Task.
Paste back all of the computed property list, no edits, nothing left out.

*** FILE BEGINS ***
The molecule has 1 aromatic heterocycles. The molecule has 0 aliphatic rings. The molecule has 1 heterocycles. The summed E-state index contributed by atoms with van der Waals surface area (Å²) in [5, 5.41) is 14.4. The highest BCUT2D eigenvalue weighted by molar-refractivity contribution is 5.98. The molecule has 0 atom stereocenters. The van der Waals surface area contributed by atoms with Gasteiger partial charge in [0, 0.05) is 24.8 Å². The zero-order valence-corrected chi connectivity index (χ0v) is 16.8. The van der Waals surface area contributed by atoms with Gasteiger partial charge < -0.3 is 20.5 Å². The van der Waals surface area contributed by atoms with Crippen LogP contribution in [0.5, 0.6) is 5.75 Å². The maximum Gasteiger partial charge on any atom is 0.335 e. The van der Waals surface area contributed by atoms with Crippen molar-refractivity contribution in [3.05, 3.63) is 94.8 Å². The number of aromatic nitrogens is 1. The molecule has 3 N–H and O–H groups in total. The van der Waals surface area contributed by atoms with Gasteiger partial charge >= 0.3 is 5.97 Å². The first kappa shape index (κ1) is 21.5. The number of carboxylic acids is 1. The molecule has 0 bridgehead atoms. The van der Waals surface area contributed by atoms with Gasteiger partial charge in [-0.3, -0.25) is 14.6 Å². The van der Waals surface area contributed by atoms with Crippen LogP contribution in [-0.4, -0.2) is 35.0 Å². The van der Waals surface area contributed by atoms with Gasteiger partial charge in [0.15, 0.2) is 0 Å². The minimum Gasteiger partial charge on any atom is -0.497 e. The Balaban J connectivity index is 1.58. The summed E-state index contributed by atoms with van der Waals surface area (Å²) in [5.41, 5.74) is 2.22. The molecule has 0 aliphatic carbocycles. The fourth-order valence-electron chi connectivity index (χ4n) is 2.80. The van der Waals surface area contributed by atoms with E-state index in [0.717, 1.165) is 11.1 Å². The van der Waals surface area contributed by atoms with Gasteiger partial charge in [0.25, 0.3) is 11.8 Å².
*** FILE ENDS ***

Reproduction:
The molecule has 1 aromatic heterocycles. The molecule has 0 aliphatic rings. The molecule has 1 heterocycles. The summed E-state index contributed by atoms with van der Waals surface area (Å²) in [5, 5.41) is 14.4. The highest BCUT2D eigenvalue weighted by molar-refractivity contribution is 5.98. The molecule has 0 atom stereocenters. The van der Waals surface area contributed by atoms with Gasteiger partial charge in [0, 0.05) is 24.8 Å². The zero-order valence-corrected chi connectivity index (χ0v) is 16.8. The van der Waals surface area contributed by atoms with Gasteiger partial charge < -0.3 is 20.5 Å². The van der Waals surface area contributed by atoms with Crippen LogP contribution in [0.5, 0.6) is 5.75 Å². The maximum Gasteiger partial charge on any atom is 0.335 e. The van der Waals surface area contributed by atoms with Crippen molar-refractivity contribution in [3.05, 3.63) is 94.8 Å². The number of aromatic nitrogens is 1. The molecule has 3 N–H and O–H groups in total. The van der Waals surface area contributed by atoms with Gasteiger partial charge >= 0.3 is 5.97 Å². The first kappa shape index (κ1) is 21.5. The number of carboxylic acids is 1. The molecule has 0 bridgehead atoms. The van der Waals surface area contributed by atoms with Gasteiger partial charge in [-0.3, -0.25) is 14.6 Å². The van der Waals surface area contributed by atoms with Crippen LogP contribution in [-0.4, -0.2) is 35.0 Å². The van der Waals surface area contributed by atoms with Gasteiger partial charge in [0.15, 0.2) is 0 Å². The minimum Gasteiger partial charge on any atom is -0.497 e. The Balaban J connectivity index is 1.58. The summed E-state index contributed by atoms with van der Waals surface area (Å²) in [5.41, 5.74) is 2.22. The molecule has 0 aliphatic carbocycles. The fourth-order valence-electron chi connectivity index (χ4n) is 2.80. The van der Waals surface area contributed by atoms with E-state index in [0.717, 1.165) is 11.1 Å². The van der Waals surface area contributed by atoms with Gasteiger partial charge in [0.25, 0.3) is 11.8 Å².